Val Farmer: Demand/withdraw lock on pair can be loosenedOne common problem in marital or close relationships is called the “demand/withdraw” pattern of interaction. One partner in the relationship uses emotional requests, criticism and complaints to create change. The other partner uses withdrawal, defensiveness and passive inaction to avoid the conflict and/or changes.
By: Val Farmer, INFORUM
EDITORS NOTE: Val Farmer is on vacation. This column was first published in August 2005.
One common problem in marital or close relationships is called the “demand/withdraw” pattern of interaction. One partner in the relationship uses emotional requests, criticism and complaints to create change. The other partner uses withdrawal, defensiveness and passive inaction to avoid the conflict and/or changes.
It is helpful to know that one’s behavior in this pattern accelerates a partner’s reaction. The more this pattern occurs in a relationship, the more marital distress will be present.
The person who lacks power in the relationship is usually in the “demand” role while the person less interested or less invested in change is in the “withdraw” role. Women in close relationships traditionally have been in the demand role, while men have been in the withdraw role.
How can demand/withdraw be changed to a pattern of cooperation, mutuality, empathy, dialogue and problem-solving?
Problem. One partner avoids conflict and consequently problem-solving because of his or her own emotional arousal when their partner shows anger and other negative emotions.
Research has shown that men are more likely to take conflict-avoiding positions in disagreements, while women feel more comfort in expressing emotion in an emotionally charged atmosphere.
Solution. The person wanting change needs to bring up and discuss problems in calm, unemotional, nonthreatening ways. Respectful, mannerly communication softens the impact and minimizes defensiveness. This shows respect for the withdrawer’s emotional limits.
On the other hand, it may be just as hard for the demander to contain and channel his or her feelings. The withdrawer can take active steps to ease the distress of the demander by being willing to listen and understand the problem.
Problem. The lack of problem-solving because of the demand/
withdraw pattern will take its toll on one of the partners. The dissatisfied partner steps up the pressure only to encounter more resistance.
Solution. The couple can benefit by a communication exercise where one partner takes a speaker role and their partner a listener role.
The role of the listener is to paraphrase or reflect back the meaning of the speaker and wait for confirmation before proceeding. The listener can’t interrupt, give their own opinion, rebuttal or counter-argument. Their role is to understand the speaker and to draw him or her out further.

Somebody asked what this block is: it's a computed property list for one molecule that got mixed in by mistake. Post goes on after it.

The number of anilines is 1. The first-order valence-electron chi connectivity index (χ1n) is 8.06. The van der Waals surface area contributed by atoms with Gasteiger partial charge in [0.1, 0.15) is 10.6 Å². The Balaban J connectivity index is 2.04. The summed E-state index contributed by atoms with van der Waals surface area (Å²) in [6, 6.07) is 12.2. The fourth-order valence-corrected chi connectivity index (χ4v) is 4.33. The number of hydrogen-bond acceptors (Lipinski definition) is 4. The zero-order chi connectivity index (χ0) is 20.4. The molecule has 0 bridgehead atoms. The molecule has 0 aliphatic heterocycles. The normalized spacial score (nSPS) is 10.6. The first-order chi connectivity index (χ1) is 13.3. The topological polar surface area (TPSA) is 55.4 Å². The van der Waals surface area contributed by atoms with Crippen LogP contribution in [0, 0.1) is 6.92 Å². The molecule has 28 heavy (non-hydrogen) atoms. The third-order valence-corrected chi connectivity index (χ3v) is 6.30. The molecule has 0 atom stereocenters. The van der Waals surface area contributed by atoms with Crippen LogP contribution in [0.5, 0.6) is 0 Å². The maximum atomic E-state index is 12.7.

After a period of time, roles are reversed. The avoidant partner takes a turn in the speaker role – whether it is wanted or not – and shares feelings and opinions in an atmosphere where he or she gains a fair hearing.
The possibility of a genuine dialogue is created by the mutual exchange of feelings. The clear speaker/1istener guidelines equalizes power between the couple. The underlying conflict is addressed and the demand lessens.
Sometimes couples may need assistance from a third party to improve their communication and problem-solving skills. It is a definite skill to be able to listen to emotionally arousing material and refrain from inserting one’s point of view.
Problem. The person with less investment and/or more resources uses power tactics to get his or her needs met while not expending much effort to meet the needs of their partner. The emotionally dependent partner tries a variety of strategies to correct the imbalance in the relationship.
Solution. The demand/withdraw cycle can be broken when the avoidant partner aggressively meets the needs of their mate and trusts that his or her own needs will be met without reliance on their inherent power advantage in the relationship.
When a spouse consistently shows anxious concern for the well-being of one’s partner and lovingly meets those needs, demands will fade or will be expressed more lovingly. When needs are being met, power differences in the couple are minimized and cooperation, negotiation and mutual decision-making follow.
For trust to develop, each partner surrenders their ability to secure their interests and allow themselves to become vulnerable to the goodwill and benevolence of their mate. Trust is the opposite of control.
If there is trust that one’s needs will be taken into account, then a partner’s behavior will be judged as well-intended and basically caring, rather than as a power move to gain one’s self-interest. In high trust relationships, an attempt to influence is seen as an effort to solve a problem. In low trust relationships, the same behavior is seen as an attempt to control.
If you don’t get the changes you want on your own, you may want to try a professional marriage counselor to break the demand-withdraw pattern.
Val Farmer is a clinical psychologist specializing in family business consultation and mediation with farm families. He lives in Wildwood, Mo., and can be contacted through his website, www.valfarmer.com.